For more information about the Biodiversity Collections Network and to read “Building a More Networked System for Communicating about Natural History Collections,” please visit https://bcon.aibs.org/resources/collections-communications-workshop-report/.

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Congress Begins Work on Appropriations Bills

In spite of an ongoing dispute about the budget for fiscal year 2017, lawmakers are proceeding with three of the twelve appropriations bills that will collectively fund the federal government next year.

House Republicans have still not agreed on a top-line spending total for FY 2017. The deadline to adopt a budget resolution passed on Friday. Under House rules, the chamber could consider spending bills starting on 15 May even without a budget.

To date, the Senate Appropriations Committee has approved two bills: Military Construction and Veterans Affairs, and Energy and Water. The House committee has moved those bills as well as an Agriculture spending plan through its subcommittees.

Both chambers are proposing an increase of $50 million for the Department of Energy’s Office of Science. President Obama had requested a $225 million increase in his FY 2017 budget request. The program is currently funded at $5.35 billion. There was bicameral disapproval for the administration’s proposal to spend $100 million in new mandatory spending on university research.

The House has proposed $2.85 billion for agriculture research programs. This would reduce funding for Department of Agriculture intramural research by $104 million, while increasing extramural, competitive grants by $25 million.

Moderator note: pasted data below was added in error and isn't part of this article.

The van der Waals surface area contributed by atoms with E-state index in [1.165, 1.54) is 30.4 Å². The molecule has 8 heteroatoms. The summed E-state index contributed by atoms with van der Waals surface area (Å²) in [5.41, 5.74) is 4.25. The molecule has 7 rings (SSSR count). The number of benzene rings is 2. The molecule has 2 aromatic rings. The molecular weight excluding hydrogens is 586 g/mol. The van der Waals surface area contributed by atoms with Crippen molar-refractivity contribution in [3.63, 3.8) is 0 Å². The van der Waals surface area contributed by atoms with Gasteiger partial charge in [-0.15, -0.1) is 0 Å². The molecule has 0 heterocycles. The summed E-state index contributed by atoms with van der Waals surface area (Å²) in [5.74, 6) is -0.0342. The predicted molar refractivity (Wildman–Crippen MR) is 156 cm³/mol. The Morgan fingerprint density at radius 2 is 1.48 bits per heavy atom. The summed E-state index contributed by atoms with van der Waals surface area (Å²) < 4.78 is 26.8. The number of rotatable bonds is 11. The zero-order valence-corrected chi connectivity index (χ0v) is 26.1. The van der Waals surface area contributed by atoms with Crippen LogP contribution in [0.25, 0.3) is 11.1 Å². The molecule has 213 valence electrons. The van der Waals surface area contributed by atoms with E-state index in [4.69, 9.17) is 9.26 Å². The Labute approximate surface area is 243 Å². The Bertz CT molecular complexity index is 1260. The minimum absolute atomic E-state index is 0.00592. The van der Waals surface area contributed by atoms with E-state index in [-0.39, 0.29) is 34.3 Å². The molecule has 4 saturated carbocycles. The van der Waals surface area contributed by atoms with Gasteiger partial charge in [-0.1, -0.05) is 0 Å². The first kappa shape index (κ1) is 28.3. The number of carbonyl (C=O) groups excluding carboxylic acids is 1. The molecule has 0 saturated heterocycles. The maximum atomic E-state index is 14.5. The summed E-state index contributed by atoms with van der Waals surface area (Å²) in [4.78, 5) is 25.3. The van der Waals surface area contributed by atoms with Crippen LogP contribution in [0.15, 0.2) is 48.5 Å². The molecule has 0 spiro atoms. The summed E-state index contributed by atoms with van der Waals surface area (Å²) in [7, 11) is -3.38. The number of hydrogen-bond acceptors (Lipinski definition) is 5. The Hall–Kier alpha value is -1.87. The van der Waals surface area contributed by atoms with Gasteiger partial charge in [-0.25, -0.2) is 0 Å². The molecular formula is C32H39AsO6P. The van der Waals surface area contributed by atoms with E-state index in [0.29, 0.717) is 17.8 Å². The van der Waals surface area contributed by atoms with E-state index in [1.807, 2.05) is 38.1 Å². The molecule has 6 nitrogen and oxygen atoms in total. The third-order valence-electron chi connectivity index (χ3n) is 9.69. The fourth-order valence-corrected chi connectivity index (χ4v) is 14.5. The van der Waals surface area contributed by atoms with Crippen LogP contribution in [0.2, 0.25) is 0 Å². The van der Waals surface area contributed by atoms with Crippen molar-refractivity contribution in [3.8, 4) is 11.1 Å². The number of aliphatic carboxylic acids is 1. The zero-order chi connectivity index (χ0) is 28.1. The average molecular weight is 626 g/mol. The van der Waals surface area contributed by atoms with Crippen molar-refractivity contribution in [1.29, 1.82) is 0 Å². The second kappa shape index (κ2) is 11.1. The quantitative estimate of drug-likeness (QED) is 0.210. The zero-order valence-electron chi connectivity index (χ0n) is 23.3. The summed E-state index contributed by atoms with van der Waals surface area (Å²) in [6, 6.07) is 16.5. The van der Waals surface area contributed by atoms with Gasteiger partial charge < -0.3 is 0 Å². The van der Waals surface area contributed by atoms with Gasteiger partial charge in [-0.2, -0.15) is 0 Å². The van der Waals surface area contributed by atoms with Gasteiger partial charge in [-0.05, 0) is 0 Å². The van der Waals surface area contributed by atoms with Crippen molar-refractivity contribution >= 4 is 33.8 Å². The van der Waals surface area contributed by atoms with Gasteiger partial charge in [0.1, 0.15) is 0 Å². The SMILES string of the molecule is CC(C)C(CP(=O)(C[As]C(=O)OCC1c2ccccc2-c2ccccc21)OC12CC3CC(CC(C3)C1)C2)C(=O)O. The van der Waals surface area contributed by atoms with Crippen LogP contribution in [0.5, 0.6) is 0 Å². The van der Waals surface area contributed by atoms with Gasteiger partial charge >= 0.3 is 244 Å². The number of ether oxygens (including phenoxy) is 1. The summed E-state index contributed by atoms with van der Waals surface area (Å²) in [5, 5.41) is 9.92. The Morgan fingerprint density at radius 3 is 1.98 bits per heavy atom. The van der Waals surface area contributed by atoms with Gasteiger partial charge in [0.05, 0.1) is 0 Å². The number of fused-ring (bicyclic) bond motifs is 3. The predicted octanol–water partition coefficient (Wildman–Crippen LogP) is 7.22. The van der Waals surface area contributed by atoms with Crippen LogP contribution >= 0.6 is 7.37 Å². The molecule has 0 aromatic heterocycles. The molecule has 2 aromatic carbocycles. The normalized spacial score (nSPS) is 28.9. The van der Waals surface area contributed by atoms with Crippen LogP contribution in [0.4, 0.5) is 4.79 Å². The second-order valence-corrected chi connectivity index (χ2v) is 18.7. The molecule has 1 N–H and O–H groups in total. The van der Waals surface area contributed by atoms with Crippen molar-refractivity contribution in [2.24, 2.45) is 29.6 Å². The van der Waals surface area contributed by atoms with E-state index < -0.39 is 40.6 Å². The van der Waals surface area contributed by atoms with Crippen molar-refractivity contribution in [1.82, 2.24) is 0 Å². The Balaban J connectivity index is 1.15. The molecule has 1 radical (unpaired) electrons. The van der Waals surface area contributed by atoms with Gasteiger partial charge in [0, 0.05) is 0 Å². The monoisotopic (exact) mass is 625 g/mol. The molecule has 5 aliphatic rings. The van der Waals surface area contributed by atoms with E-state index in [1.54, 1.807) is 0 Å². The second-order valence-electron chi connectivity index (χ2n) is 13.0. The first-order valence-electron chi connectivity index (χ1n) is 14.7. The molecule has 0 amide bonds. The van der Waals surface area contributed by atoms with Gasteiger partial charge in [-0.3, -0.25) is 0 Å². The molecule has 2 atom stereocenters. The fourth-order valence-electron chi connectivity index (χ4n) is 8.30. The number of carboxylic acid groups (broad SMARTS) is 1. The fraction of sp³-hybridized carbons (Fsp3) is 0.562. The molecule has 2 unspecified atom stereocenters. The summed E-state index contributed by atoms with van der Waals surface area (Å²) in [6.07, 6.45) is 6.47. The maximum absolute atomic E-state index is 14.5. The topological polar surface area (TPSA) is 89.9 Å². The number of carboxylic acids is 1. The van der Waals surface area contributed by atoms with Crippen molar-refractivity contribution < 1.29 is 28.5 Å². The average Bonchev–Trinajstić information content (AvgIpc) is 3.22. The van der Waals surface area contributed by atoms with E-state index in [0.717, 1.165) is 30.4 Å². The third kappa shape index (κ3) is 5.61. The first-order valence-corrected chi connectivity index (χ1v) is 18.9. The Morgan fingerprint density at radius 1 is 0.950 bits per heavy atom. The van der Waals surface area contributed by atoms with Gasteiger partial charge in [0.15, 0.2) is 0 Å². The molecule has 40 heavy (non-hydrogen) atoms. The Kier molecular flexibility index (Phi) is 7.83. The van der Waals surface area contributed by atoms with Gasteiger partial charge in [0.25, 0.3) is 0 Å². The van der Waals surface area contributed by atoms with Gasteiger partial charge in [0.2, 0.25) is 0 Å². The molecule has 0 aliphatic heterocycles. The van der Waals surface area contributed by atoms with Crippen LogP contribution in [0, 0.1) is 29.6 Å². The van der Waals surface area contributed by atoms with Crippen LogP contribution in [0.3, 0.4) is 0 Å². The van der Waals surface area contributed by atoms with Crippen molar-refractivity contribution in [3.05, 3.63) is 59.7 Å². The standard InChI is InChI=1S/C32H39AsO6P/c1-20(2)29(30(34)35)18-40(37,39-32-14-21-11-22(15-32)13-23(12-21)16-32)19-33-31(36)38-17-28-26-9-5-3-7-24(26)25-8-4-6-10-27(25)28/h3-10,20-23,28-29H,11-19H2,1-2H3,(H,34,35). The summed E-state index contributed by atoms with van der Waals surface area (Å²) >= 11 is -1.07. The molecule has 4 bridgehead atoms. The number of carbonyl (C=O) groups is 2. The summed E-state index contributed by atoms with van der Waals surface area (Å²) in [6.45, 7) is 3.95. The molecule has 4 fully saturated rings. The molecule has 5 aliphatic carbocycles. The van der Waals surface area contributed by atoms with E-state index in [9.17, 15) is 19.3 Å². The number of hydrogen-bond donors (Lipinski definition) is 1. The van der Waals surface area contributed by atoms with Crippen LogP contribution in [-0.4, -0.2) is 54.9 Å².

The Senate Appropriations Committee is scheduled to consider the Commerce, Justice, and Science draft bill on 19 April.

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Upcoming Webinar on Evaluating Merit Review

The AIBS Leadership in Biology webinar series will continue on 19 May 2016 with a program on “Evaluating Merit Review: Content-Based Reviewer-Manuscript Assignment and Bayesian Article Scoring.”

Science relies on experts evaluating the correctness, quality, relevance, and importance of manuscripts. Finding appropriate matches between reviewers and manuscripts is surprisingly labor intensive, leading to unintended tardiness, subjectivity, and errors. In this talk, Dr. Daniel Acuna, from Northwestern University, will describe his work on making this matching automatic using machine learning. Dr. Acuna will also describe an article scoring approach that attempts to correct for excessive harshness and other biases.